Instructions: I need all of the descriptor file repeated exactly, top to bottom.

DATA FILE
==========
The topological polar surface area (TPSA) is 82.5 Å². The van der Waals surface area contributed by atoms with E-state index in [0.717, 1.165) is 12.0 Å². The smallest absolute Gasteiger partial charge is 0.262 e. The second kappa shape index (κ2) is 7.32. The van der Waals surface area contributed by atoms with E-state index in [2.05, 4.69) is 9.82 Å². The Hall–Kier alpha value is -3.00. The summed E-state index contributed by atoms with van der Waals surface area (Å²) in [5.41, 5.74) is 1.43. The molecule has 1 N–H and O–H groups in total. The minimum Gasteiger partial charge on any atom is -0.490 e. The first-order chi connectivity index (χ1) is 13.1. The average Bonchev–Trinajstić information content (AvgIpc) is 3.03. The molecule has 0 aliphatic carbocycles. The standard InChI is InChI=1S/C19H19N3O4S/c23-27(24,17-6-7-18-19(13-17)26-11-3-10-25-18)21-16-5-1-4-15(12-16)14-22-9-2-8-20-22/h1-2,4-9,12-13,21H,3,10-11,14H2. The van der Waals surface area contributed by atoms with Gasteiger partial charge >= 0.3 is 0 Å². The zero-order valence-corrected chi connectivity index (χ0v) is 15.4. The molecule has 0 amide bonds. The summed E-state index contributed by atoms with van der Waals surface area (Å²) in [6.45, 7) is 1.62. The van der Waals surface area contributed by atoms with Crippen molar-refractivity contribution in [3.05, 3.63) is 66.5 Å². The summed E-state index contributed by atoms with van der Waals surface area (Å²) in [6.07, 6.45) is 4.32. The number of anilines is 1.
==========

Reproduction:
The topological polar surface area (TPSA) is 82.5 Å². The van der Waals surface area contributed by atoms with E-state index in [0.717, 1.165) is 12.0 Å². The smallest absolute Gasteiger partial charge is 0.262 e. The second kappa shape index (κ2) is 7.32. The van der Waals surface area contributed by atoms with E-state index in [2.05, 4.69) is 9.82 Å². The Hall–Kier alpha value is -3.00. The summed E-state index contributed by atoms with van der Waals surface area (Å²) in [5.41, 5.74) is 1.43. The molecule has 1 N–H and O–H groups in total. The minimum Gasteiger partial charge on any atom is -0.490 e. The first-order chi connectivity index (χ1) is 13.1. The average Bonchev–Trinajstić information content (AvgIpc) is 3.03. The molecule has 0 aliphatic carbocycles. The standard InChI is InChI=1S/C19H19N3O4S/c23-27(24,17-6-7-18-19(13-17)26-11-3-10-25-18)21-16-5-1-4-15(12-16)14-22-9-2-8-20-22/h1-2,4-9,12-13,21H,3,10-11,14H2. The van der Waals surface area contributed by atoms with Gasteiger partial charge >= 0.3 is 0 Å². The zero-order valence-corrected chi connectivity index (χ0v) is 15.4. The molecule has 0 amide bonds. The summed E-state index contributed by atoms with van der Waals surface area (Å²) in [6.45, 7) is 1.62. The van der Waals surface area contributed by atoms with Crippen molar-refractivity contribution in [3.05, 3.63) is 66.5 Å². The summed E-state index contributed by atoms with van der Waals surface area (Å²) in [6.07, 6.45) is 4.32. The number of anilines is 1.